Best Practices for Work and Personal Online Security
Most computer infections are caused by people downloading and running the virus themselves; i.e., being tricked. These infections come in all shapes and sizes. For example:
In email attachments that say they're invoices, parking tickets, or legal judgments.
A website will say you need to update software in order to use it.
As a part of other programs you download and run from disreputable sites.
You're told you have an infection and you need to do something to fix it.
Some viruses, when they infect computers, will email themselves to everyone in someone's address book. You can't trust even files you get from friends unless you were expecting them and the email makes logical sense. If in doubt, always reply back and ask.
Never download files or run software that isn't something that you were specifically looking for. The software you do get must be from a link on the original company's website that you searched for and verified as real. When you do install software, make sure you read every option it gives you - oftentimes installations will bundle unwanted software with what you actually want.
Overtime we've learned to use passwords that are difficult to remember, but easy for computers and hackers to guess. This does not have to be the case. There are simple steps to follow that show how to create strong passwords that are also easy to remember.
First, what not to do:
Re-use passwords adding new/sequential numbers at the end.
GeauxTigers1, GeauxTigers2, GeauxTigers3, etc.
Use common/easy-to-guess passwords.
12345678, password, qwerty, football, baseball, abc123, 111111, letmein, passw0rd, welcome, etc.
Use words found in the dictionary, even if they are slightly altered (e.g., replacing a letter with a number).
Include a word or phrase of special importance to you like a birthday, telephone number, or even social security number. This is not always private information and can be easily discovered by someone doing a little digging. Remember: If a piece of information is on a social networking site, it should never be used in a password.
Use the same password for more than one account, especially for financial accounts.
How to make a strong password:
Use a password manager app.
These work by having you remember just one very strong password that's used to access all your accounts' unique passwords which are generated by the password manager app (these generated passwords can look like this: aae-yJE-Vgr-XbR). Password manager apps make you less vulnerable online by generating strong random passwords each time. Think of password manager apps as a post-it note for your passwords - except it is not left on your desk, visible to everyone, and the passwords are generated to be very secure and hard to guess.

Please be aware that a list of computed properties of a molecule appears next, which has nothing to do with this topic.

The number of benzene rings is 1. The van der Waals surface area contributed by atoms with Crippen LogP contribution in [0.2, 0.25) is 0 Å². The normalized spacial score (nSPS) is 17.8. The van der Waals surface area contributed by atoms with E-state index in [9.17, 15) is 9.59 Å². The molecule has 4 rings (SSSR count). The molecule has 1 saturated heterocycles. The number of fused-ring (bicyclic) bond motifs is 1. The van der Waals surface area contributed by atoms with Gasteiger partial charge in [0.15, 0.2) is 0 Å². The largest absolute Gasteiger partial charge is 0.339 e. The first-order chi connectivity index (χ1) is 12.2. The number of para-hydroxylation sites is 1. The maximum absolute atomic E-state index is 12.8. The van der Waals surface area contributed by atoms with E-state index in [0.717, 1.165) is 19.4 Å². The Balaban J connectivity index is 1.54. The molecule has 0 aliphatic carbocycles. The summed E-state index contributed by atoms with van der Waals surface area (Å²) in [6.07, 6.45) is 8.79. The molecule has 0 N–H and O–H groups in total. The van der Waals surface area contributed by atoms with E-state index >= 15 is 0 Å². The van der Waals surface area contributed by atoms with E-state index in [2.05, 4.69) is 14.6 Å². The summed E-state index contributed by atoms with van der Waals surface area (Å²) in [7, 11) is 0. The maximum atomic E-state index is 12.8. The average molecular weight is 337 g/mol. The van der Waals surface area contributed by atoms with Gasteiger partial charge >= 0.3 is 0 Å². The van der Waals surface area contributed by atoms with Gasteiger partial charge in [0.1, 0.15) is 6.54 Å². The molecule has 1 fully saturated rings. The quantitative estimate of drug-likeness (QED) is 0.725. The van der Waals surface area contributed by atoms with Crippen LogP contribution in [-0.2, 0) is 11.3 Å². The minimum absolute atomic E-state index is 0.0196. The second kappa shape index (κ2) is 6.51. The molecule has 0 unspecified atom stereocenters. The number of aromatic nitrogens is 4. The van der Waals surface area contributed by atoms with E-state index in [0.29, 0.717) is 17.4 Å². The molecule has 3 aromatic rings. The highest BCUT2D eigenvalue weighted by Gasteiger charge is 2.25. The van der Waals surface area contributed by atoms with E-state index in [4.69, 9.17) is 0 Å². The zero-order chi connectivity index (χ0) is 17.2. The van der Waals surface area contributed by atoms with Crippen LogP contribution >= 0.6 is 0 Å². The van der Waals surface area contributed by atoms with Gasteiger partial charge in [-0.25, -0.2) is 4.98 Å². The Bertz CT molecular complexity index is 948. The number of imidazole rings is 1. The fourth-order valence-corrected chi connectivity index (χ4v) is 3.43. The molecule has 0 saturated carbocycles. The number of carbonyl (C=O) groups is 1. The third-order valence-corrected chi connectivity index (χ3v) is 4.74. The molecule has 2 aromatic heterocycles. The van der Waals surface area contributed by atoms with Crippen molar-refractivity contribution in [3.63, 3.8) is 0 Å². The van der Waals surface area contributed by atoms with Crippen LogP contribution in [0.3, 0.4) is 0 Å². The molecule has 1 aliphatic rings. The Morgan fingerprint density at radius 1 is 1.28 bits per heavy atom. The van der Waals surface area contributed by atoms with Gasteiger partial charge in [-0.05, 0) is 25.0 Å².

iPhones, iPads, and Macs have a free built-in strong password manager app called iCloud Keychain
The following apps work with iPhones, iPads, Macs, Android devices, and Windows machines
Use multi-factor authentication when available.
Not every website/app/service offers this, but if they do it can usually be found in their settings > password/security section
This works by logging in normally, but is immediately followed by a prompt to enter another form of identification such as a PIN sent to you via text or email.
If you must create your own password, follow these tips:
Use at least 8-characters.
Use a description or short phrase mixed with numbers and characters.
E.g., think of a memorable picture and describe it with four words:
E.g., string multiple nonsensical words together such as "correct" "horse" "battery" "staple": C0rrectHorseB@tteryStaple
Use a complex sentence to create an easy to remember pseudo-acronym.
E.g., "My dog was born in New Orleans, Louisiana on July 16th" could become MdwbiNO,LAoJ16
E.g., "The Office starts at 8:00 PM on Tuesdays and Thursdays." could become TO@800PMoT&Th
E.g., if your children are named Henry (born 1984), Catherine (1986), George (1990), and Jennifer (1992), your password could be Hecageje84869092 (the first two letters of each name combined followed by their birth years).
With this information, you can easily cut out the majority of security risks we face in our internet-driven, everything's-connected society.
Last updated 2019-01-16